Whereas wealthy industrial nations, the World Bank (WB) and the International Monetary Fund (IMF) profess concern about poverty in Africa but, together with African governments, have failed to take adequate measures to improve the material conditions of Africa’s poor majority; and

Whereas responsibility for Africa's debt crisis lies with both lenders and borrowers; and

Whereas many of Africa's poorest countries must shift scare resources away from schools, health services, agriculture, roads and other essential investments in order to service their debts, thereby unjustly impeding their abilities to meet basic human needs; and

Whereas the Highly Indebted Poor Country Initiative and its derivatives deliver debt reduction too slowly, exact conditions that prevent Africans from attaining a dignified way of life and fall far short of canceling Africa’s debt; and

Whereas the process of economic globalization is marginalizing Africa’s poor majority, placing them in a subservient role within the global economy; and

Whereas Africa’s armed conflicts and impoverishment are often a function of Africa’s economic realities;

Therefore now be it resolved that
Catholic principles of economic and social justice demand that Africa's crushing debt of some $300 billion should be cancelled and mechanisms devised to ensure that the resources made available are invested fully in priorities determined by African citizens, including food security, health care, education, and secure livelihoods.

AFJN and USCMA will persist in rousing their members to persuade the U.S. to champion the cancellation of Africa’s bilateral and multilateral debt.

AFJN and USCMA members will strongly urge their members of Congress to support the administration's request of $810 million through 2003 for debt reduction for poor countries. Further, we oppose any policy reforms, such as those mandated in structural adjustment programs, imposed from the outside. Policy changes must be democratically derived within the debtor countries, be plainly consistent with eradicating poverty, and protect the natural environment.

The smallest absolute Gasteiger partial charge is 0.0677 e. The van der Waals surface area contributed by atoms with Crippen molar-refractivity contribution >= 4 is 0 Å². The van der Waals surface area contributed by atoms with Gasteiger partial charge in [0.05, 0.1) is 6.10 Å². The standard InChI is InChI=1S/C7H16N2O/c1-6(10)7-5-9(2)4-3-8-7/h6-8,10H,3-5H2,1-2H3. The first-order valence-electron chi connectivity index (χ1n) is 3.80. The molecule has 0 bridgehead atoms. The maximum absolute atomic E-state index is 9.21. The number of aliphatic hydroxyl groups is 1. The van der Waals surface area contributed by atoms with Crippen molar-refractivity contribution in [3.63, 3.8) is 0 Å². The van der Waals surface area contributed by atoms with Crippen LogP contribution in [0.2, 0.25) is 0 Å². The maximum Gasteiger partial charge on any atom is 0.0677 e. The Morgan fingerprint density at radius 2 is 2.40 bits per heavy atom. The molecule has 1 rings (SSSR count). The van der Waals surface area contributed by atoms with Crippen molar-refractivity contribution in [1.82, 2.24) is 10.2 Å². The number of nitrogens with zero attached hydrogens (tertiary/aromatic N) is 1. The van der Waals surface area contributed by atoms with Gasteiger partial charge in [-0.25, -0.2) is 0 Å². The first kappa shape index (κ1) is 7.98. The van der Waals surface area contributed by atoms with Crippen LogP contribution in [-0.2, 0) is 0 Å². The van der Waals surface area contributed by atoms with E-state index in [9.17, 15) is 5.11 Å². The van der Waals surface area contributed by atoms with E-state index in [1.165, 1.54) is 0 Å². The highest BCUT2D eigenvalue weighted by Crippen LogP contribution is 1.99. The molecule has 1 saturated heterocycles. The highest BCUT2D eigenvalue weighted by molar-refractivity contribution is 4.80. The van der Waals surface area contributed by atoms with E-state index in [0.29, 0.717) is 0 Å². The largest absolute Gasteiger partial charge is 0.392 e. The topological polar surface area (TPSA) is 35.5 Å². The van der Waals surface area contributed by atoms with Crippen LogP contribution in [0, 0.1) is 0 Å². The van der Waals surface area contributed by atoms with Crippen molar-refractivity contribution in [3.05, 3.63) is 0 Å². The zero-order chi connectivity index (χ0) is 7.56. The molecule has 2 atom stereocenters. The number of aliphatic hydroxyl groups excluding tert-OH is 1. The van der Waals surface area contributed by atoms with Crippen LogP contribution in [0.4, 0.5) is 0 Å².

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Congress Passes Kaiser Resolution
In the August/September issue of Around Africa, we reported on the death of Fr. John Kaiser, a Mill Hill missionary from Minnesota, who was murdered in Kenya because of his human rights work. In the wake of his killing, the Catholic Task Force on Africa (CTFA), of which AFJN is an active member, immediately approached the U.S. Congress calling for a full, independent investigation. Together with the strong collaboration of the Mission Office of St. Cloud, MN, the CTFA convinced the House and Senate to pass a Joint Resolution on this matter in October. The resolution condemns the violent deaths of Father John Kaiser, and others who have worked to promote human rights and justice in the Republic of Kenya, and expresses outrage at those deaths. It calls for a thorough investigation by other than the Kenyan authorities. It calls on the U.S. Secretary of State to prepare and submit to Congress, by December 15, 2000, a report on the progress of the investigation into those killings. It calls on the U.S. president to support the investigation through all diplomatic means, and it calls for the final report of the investigation to be made public.